An excellent addition to the coming-of-age highschool movies, with a spiky star turn by Hailee Steinfeld which proves that her memorable performance in True Grit was no fluke. It doesn’t reinvent the wheel, but it’s funny, bittersweet and biting enough to make it stand out. If you found highschool and teenage years in general a trying experience at times, the movie will resonate with you in some moments and probably make you cringe with self-recognition in others.
I very much enjoyed this warm, hilarious, affectionate film about the worst opera singer of all time, an eccentric 1940s New York socialite whose amazingly godawful singing emerged on the other side of terrible to become its own kind of remarkable. At one point, Jenkins’ vocal coach stares into her eyes and tells her in a honeyed voice that there’s no one else like her, and in a weird way it felt like he actually meant it, though probably not in the way the lady herself thought.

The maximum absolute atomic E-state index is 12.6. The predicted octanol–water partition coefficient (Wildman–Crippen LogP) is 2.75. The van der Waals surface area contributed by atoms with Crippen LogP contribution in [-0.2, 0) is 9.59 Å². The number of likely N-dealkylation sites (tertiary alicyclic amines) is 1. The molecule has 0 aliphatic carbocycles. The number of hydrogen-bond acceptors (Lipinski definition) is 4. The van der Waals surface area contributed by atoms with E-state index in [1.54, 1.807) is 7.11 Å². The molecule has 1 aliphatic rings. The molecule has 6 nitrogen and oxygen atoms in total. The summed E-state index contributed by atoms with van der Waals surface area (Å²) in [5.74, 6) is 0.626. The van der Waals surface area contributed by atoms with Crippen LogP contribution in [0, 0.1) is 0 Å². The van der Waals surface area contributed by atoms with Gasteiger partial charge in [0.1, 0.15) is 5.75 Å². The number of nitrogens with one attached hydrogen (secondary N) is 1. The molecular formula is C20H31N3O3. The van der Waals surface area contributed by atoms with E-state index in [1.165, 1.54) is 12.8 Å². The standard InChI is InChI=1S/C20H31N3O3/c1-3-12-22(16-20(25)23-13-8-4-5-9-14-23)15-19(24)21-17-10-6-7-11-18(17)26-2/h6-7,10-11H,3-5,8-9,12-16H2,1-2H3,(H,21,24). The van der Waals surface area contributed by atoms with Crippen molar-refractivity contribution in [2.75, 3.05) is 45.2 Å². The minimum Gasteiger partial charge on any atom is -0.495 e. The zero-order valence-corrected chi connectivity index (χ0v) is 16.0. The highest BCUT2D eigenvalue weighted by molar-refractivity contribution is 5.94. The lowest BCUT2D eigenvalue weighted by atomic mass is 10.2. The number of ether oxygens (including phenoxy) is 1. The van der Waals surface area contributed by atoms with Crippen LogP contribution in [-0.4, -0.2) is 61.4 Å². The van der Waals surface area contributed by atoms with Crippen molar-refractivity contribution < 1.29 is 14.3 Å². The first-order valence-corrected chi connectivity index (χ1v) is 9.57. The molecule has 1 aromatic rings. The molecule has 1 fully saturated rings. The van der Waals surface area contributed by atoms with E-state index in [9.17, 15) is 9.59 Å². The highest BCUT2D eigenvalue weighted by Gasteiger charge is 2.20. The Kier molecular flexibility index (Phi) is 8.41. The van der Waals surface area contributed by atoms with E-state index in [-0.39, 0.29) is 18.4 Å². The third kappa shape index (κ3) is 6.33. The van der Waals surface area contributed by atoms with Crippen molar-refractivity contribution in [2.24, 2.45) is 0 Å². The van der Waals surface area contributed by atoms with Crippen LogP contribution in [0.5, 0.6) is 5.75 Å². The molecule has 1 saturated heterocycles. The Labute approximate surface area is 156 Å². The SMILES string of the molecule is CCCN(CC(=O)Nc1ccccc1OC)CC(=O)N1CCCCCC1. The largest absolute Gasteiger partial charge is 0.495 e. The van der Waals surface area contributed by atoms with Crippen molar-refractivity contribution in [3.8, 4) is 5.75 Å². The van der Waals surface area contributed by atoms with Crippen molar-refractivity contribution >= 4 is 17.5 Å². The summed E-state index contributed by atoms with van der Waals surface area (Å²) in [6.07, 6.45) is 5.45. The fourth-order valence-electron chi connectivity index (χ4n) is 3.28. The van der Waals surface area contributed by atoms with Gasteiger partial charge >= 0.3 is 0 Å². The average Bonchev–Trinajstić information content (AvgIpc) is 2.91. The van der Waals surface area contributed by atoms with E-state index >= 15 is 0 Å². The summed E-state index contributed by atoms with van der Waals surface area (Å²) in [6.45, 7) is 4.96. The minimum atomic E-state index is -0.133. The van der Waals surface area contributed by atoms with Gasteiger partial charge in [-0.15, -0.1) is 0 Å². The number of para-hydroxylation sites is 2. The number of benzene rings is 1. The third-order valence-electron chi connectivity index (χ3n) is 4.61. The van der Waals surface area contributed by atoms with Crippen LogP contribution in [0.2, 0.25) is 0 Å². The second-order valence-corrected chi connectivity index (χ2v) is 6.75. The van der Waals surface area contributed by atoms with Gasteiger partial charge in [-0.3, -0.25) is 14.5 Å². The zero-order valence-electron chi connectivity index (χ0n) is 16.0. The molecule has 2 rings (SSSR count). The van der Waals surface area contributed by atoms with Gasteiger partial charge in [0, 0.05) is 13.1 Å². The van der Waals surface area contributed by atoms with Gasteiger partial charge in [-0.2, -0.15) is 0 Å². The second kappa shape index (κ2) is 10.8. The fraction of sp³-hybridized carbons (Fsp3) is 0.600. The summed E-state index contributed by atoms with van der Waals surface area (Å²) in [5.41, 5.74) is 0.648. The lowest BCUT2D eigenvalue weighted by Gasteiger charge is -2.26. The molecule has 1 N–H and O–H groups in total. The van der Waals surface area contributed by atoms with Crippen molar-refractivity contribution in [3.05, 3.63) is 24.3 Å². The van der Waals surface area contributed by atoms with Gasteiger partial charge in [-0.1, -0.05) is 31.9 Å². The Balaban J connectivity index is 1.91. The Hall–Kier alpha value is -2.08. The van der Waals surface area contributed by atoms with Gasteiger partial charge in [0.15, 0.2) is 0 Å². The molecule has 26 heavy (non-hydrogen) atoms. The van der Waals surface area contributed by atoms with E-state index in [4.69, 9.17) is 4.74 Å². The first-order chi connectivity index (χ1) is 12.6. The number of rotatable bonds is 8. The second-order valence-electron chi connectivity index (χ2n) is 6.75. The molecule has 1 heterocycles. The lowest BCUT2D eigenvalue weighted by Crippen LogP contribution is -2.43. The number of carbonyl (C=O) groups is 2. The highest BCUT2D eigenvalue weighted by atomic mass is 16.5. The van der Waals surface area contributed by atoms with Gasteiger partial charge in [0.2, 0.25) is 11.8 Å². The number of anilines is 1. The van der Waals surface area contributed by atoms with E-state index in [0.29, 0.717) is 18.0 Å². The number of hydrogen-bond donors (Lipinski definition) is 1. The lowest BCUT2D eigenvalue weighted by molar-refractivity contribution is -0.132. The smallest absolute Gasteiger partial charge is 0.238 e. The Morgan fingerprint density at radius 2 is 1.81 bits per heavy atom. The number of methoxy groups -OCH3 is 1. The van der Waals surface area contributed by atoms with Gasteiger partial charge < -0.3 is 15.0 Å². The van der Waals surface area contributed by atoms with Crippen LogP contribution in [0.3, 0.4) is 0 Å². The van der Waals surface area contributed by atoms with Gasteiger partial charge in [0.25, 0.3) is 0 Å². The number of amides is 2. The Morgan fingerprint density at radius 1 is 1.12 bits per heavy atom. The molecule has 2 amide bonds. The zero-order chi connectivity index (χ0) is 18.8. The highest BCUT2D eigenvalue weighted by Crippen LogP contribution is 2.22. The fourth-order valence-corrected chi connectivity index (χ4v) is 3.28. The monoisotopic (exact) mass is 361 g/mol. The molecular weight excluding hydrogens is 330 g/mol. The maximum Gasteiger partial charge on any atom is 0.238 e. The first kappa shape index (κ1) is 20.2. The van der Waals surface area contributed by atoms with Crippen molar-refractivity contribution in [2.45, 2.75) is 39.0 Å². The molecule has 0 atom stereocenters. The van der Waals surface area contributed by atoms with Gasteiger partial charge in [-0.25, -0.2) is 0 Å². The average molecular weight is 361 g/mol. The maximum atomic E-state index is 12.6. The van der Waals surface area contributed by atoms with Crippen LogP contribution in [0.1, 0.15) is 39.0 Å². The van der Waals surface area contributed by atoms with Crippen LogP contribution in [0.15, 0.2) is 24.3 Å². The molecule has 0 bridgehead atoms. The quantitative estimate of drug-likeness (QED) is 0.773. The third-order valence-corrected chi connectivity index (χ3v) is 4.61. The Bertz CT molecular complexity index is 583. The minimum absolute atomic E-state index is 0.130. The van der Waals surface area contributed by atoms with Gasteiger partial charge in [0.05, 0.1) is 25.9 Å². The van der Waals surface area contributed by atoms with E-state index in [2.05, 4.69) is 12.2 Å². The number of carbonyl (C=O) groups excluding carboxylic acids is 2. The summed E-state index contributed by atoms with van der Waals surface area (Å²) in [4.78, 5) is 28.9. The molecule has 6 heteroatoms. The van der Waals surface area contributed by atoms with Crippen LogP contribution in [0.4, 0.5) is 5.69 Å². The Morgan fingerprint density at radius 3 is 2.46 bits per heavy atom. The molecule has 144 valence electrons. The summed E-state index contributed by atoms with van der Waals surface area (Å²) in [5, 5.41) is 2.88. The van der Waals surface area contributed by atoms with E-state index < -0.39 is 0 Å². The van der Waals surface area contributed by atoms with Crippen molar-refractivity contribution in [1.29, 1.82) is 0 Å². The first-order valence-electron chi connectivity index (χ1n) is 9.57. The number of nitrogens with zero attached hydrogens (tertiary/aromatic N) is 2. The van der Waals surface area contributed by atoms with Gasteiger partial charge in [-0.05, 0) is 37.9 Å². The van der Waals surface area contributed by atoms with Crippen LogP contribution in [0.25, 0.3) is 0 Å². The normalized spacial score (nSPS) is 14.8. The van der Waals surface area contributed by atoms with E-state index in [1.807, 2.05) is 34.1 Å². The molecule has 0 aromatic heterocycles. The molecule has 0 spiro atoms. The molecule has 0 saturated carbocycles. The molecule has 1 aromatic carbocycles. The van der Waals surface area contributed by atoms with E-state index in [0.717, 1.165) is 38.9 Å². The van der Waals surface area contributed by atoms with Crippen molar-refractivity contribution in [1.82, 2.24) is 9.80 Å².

Mark Lanegan – Phantom Radio & Gargoyle
Mark Lanegan might be my favourite male singer of all time, with a gravelly cigarettes-and-alcohol baritone that sounds so richly lived-in and is deceptively controlled and flexible. And he looks like his voice too – like a person who’s lived through some dark and troubled times. His pipes have become more brittle with years and these days Lanegan sounds less like he’s about to jump out of the speakers and punch you in the face, and his lower register on Gargoyle is almost Leonard Cohen-esque. But his grizzled vocals are no less compelling for that.
These latest two albums continue the experimentation with electronica and synths that first appeared on the 2012 Blues Funeral, while retaining the trademark dark bluesy vibes and oblique lyrics full of macabre gothic imagery and ruminations on sin, death, love and redemption. Business as usual in other words, but as long as his output remains this strong and consistent I’m not complaining. Now bring on the tour!